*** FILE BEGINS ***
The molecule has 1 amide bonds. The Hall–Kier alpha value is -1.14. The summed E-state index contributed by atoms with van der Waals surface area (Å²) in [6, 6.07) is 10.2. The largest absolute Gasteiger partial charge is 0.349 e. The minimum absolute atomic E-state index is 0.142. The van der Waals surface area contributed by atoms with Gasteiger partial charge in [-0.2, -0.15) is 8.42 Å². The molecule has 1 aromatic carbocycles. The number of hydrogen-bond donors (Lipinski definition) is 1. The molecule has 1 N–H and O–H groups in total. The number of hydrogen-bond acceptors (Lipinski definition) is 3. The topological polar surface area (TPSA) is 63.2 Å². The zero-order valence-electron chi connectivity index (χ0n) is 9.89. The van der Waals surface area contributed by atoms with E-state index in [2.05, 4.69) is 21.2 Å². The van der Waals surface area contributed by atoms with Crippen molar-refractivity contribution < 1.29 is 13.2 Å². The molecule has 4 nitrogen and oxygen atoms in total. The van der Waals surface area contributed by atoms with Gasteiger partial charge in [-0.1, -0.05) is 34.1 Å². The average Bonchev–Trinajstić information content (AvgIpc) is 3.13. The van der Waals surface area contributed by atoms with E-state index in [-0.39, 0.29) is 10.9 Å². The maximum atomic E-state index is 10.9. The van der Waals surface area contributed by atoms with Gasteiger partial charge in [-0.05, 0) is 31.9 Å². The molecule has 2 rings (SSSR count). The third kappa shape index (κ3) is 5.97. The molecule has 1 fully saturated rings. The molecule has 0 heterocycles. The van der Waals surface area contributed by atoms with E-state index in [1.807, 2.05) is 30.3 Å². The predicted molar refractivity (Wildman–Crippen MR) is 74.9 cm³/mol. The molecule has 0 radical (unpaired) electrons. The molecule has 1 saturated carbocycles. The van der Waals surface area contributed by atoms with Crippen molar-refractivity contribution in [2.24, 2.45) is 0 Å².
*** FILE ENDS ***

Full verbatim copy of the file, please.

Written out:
The molecule has 1 amide bonds. The Hall–Kier alpha value is -1.14. The summed E-state index contributed by atoms with van der Waals surface area (Å²) in [6, 6.07) is 10.2. The largest absolute Gasteiger partial charge is 0.349 e. The minimum absolute atomic E-state index is 0.142. The van der Waals surface area contributed by atoms with Gasteiger partial charge in [-0.2, -0.15) is 8.42 Å². The molecule has 1 aromatic carbocycles. The number of hydrogen-bond donors (Lipinski definition) is 1. The molecule has 1 N–H and O–H groups in total. The number of hydrogen-bond acceptors (Lipinski definition) is 3. The topological polar surface area (TPSA) is 63.2 Å². The zero-order valence-electron chi connectivity index (χ0n) is 9.89. The van der Waals surface area contributed by atoms with E-state index in [2.05, 4.69) is 21.2 Å². The van der Waals surface area contributed by atoms with Crippen molar-refractivity contribution < 1.29 is 13.2 Å². The molecule has 4 nitrogen and oxygen atoms in total. The van der Waals surface area contributed by atoms with Gasteiger partial charge in [-0.1, -0.05) is 34.1 Å². The average Bonchev–Trinajstić information content (AvgIpc) is 3.13. The van der Waals surface area contributed by atoms with E-state index in [-0.39, 0.29) is 10.9 Å². The maximum atomic E-state index is 10.9. The van der Waals surface area contributed by atoms with Gasteiger partial charge in [-0.05, 0) is 31.9 Å². The molecule has 2 rings (SSSR count). The third kappa shape index (κ3) is 5.97. The molecule has 1 fully saturated rings. The molecule has 0 heterocycles. The van der Waals surface area contributed by atoms with E-state index in [1.807, 2.05) is 30.3 Å². The predicted molar refractivity (Wildman–Crippen MR) is 74.9 cm³/mol. The molecule has 0 radical (unpaired) electrons. The molecule has 1 saturated carbocycles. The van der Waals surface area contributed by atoms with Crippen molar-refractivity contribution in [2.24, 2.45) is 0 Å².